Grind up some brilliant legal theories, spice liberally with Bluebook-compliant citations, and voilà — law review articles!
Have you ever wondered how the law review sausage factory works? Perhaps you’re a law professor or practitioner who regularly submits pieces to law journals for possible publication. If you are, and if you’d like to know more about how the process works — or, more to the point, what law review editors say about you behind your back — you’ve come to the right place.
Thanks to the wonders of technology, collaborating with far-flung colleagues has never been easier. Here at Above the Law, for example, your four full-time editors — myself, Elie, Staci, and Chris — keep in touch throughout the day using Gchat.
But what if, due to inadequate security, your organization’s internal deliberations were accessible to the public? And, in some cases, even crawled by search engines?
What if you were, say, law students at a highly ranked law school, where you served as editors of a high-profile law review? And what if your, er, candid and colorful comments about the articles pending before you were to become publicly available?
A large portion of the strenuous life of bloggers consists of cruising various news sites, looking for some tidbit ridiculous interesting enough to merit a couple hundred words. You do this long enough, and you wind up getting picky pretty quickly. So, last night, when I clicked over to Wired, it was surprising in and of itself that when I saw the following story I literally stared at the screen, slack jawed, for close to a minute.
That’s how ridiculous this proposed legislation coming out of New York is. The only thing I can say is that if this bill somehow managed to become law, the Above the Law commentariat would not be happy at all…
* One of ATL’s favorite celebrities — Yale Law School grad Yul Kwon, the first Asian-American winner of Survivor (as well as a former Second Circuit clerk and McKinsey consultant) — is returning to television, hosting a new show.
So let’s discuss what everyone else is discussing: the “Zombie Mohammed” case. Earlier this month, Judge Mark W. Martin dismissed a harassment charge against Talaag Elbayomy, a Muslim man who allegedly attacked Ernie Perce, an atheist who was dressed up as “Zombie Muhammad.” The incident took place during last year’s Halloween parade in Mechanicsburg, Pennsylvania.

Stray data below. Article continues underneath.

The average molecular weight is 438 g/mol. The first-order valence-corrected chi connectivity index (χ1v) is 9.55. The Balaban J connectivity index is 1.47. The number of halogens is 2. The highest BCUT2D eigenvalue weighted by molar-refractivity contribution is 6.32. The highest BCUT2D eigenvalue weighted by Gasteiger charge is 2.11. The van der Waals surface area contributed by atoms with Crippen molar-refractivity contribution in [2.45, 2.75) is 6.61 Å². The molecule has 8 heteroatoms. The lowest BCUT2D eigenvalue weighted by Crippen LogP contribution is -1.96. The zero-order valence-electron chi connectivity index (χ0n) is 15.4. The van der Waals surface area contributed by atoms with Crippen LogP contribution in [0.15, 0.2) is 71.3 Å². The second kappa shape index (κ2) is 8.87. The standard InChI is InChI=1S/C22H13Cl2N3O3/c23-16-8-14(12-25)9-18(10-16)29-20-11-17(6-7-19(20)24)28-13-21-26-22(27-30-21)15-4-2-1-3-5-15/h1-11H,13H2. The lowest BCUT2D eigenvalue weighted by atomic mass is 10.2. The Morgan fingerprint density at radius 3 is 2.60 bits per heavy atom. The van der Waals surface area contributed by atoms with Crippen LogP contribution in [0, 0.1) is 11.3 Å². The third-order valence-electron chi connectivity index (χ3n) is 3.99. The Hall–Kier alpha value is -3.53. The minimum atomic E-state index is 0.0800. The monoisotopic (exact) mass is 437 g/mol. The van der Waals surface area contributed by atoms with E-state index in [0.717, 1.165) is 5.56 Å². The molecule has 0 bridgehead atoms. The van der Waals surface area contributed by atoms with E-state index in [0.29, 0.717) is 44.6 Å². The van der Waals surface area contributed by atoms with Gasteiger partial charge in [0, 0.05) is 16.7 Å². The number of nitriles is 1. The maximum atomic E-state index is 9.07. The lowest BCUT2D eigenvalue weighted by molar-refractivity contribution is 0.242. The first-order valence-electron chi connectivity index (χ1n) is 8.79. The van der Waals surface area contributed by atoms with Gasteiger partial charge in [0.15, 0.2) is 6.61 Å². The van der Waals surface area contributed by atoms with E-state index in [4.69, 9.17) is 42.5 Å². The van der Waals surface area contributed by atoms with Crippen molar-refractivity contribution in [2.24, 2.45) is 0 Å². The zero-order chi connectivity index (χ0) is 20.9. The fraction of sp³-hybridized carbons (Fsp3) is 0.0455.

Since news of the ruling became public, things have gone crazy. Let’s discuss, and take an opinion poll….
Where would lawyers be without open (and absurdly expensive) access to Westlaw and Lexis-Nexis for legal research? They’d have to trudge down to the closest law library and read real books made of paper. They’d have to head over to the courthouse and pull actual files with non-electronic documents inside of them. In a time where legal texts are used solely for decorative bookshelf purposes, that is just too much to ask.
But that is the behavior that two lawyers would expect of their professional colleagues. As we mentioned in Morning Docket, they claim that the legal database providers have been engaging in “unabashed wholesale copying of thousands of copyright-protected works created by, and owned by, the attorneys and law firms who authored them.”
Do they have any chance of winning their class action copyright suit?
* How can you tout your achievements in a cover letter without sounding like a tool? Here are some pointers from Professor Eugene Volokh. [Volokh Conspiracy]
* The “unbundling” of legal services is a big buzzword when talking about the direction of the profession. But Jordan Furlong has a question: should lawyers and law firms start thinking about “rebundling”? [Law21.ca]
[T]his might be a helpful alert to lawyers who are hiring someone to try to promote their sites: It’s possible that the promotion might consist of behavior that is par for the course for purported penis enlargement products, but not really in keeping with the sort of reputation that lawyers generally seek to cultivate.